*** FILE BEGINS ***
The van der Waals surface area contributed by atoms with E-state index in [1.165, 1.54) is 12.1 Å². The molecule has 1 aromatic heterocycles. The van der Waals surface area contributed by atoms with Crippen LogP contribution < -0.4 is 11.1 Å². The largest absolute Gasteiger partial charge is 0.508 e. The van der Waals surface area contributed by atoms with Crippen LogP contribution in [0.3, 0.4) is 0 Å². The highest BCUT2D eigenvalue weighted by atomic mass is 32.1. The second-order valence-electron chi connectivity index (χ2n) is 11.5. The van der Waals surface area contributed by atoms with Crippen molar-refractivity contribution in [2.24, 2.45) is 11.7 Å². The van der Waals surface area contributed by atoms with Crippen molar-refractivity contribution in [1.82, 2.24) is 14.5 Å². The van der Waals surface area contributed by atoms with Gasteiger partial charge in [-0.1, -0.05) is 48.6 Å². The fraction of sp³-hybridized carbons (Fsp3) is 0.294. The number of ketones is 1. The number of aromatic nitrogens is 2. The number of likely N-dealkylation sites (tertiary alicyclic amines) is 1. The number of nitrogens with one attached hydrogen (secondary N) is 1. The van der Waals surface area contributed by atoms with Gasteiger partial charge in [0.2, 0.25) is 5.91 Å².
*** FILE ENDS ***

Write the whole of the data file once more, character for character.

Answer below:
The van der Waals surface area contributed by atoms with E-state index in [1.165, 1.54) is 12.1 Å². The molecule has 1 aromatic heterocycles. The van der Waals surface area contributed by atoms with Crippen LogP contribution < -0.4 is 11.1 Å². The largest absolute Gasteiger partial charge is 0.508 e. The van der Waals surface area contributed by atoms with Crippen LogP contribution in [0.3, 0.4) is 0 Å². The highest BCUT2D eigenvalue weighted by atomic mass is 32.1. The second-order valence-electron chi connectivity index (χ2n) is 11.5. The van der Waals surface area contributed by atoms with Crippen molar-refractivity contribution in [2.24, 2.45) is 11.7 Å². The van der Waals surface area contributed by atoms with Crippen molar-refractivity contribution in [1.82, 2.24) is 14.5 Å². The van der Waals surface area contributed by atoms with Gasteiger partial charge in [-0.1, -0.05) is 48.6 Å². The fraction of sp³-hybridized carbons (Fsp3) is 0.294. The number of ketones is 1. The number of aromatic nitrogens is 2. The number of likely N-dealkylation sites (tertiary alicyclic amines) is 1. The number of nitrogens with one attached hydrogen (secondary N) is 1. The van der Waals surface area contributed by atoms with Gasteiger partial charge in [0.2, 0.25) is 5.91 Å².